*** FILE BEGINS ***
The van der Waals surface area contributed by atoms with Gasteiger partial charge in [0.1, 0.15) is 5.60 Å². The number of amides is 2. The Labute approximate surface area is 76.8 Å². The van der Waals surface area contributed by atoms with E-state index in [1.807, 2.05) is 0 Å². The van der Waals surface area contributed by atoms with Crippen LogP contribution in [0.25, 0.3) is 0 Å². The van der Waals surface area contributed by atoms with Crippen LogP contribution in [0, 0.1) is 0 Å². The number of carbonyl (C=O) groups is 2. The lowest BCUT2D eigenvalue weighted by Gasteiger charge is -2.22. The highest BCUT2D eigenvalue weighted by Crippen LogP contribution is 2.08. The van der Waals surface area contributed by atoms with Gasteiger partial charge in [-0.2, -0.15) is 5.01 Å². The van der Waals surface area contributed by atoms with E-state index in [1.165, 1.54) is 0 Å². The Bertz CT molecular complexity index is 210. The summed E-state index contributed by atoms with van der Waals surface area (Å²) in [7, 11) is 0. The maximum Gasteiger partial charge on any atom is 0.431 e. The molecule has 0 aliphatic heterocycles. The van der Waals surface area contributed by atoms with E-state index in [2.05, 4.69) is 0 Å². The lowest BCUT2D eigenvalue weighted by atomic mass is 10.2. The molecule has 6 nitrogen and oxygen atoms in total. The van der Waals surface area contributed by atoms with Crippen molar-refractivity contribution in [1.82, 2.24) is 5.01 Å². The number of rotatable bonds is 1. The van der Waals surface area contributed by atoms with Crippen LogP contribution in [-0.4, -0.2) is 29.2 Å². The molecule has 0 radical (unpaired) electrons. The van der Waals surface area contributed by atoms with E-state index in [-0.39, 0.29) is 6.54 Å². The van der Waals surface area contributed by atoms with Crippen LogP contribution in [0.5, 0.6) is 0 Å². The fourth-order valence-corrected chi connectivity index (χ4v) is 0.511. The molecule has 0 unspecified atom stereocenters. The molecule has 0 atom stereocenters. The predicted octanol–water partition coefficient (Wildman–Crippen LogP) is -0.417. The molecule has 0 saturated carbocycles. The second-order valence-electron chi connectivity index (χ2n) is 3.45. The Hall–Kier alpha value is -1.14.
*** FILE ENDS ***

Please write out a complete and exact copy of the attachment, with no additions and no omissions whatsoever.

The van der Waals surface area contributed by atoms with Gasteiger partial charge in [0.1, 0.15) is 5.60 Å². The number of amides is 2. The Labute approximate surface area is 76.8 Å². The van der Waals surface area contributed by atoms with E-state index in [1.807, 2.05) is 0 Å². The van der Waals surface area contributed by atoms with Crippen LogP contribution in [0.25, 0.3) is 0 Å². The van der Waals surface area contributed by atoms with Crippen LogP contribution in [0, 0.1) is 0 Å². The number of carbonyl (C=O) groups is 2. The lowest BCUT2D eigenvalue weighted by Gasteiger charge is -2.22. The highest BCUT2D eigenvalue weighted by Crippen LogP contribution is 2.08. The van der Waals surface area contributed by atoms with Gasteiger partial charge in [-0.2, -0.15) is 5.01 Å². The van der Waals surface area contributed by atoms with E-state index in [1.165, 1.54) is 0 Å². The Bertz CT molecular complexity index is 210. The summed E-state index contributed by atoms with van der Waals surface area (Å²) in [7, 11) is 0. The maximum Gasteiger partial charge on any atom is 0.431 e. The molecule has 0 aliphatic heterocycles. The van der Waals surface area contributed by atoms with E-state index in [2.05, 4.69) is 0 Å². The lowest BCUT2D eigenvalue weighted by atomic mass is 10.2. The molecule has 6 nitrogen and oxygen atoms in total. The van der Waals surface area contributed by atoms with Crippen molar-refractivity contribution in [1.82, 2.24) is 5.01 Å². The number of rotatable bonds is 1. The van der Waals surface area contributed by atoms with Crippen LogP contribution in [-0.4, -0.2) is 29.2 Å². The molecule has 0 radical (unpaired) electrons. The van der Waals surface area contributed by atoms with E-state index in [-0.39, 0.29) is 6.54 Å². The van der Waals surface area contributed by atoms with Crippen LogP contribution in [0.5, 0.6) is 0 Å². The fourth-order valence-corrected chi connectivity index (χ4v) is 0.511. The molecule has 0 unspecified atom stereocenters. The molecule has 0 atom stereocenters. The predicted octanol–water partition coefficient (Wildman–Crippen LogP) is -0.417. The molecule has 0 saturated carbocycles. The second-order valence-electron chi connectivity index (χ2n) is 3.45. The Hall–Kier alpha value is -1.14.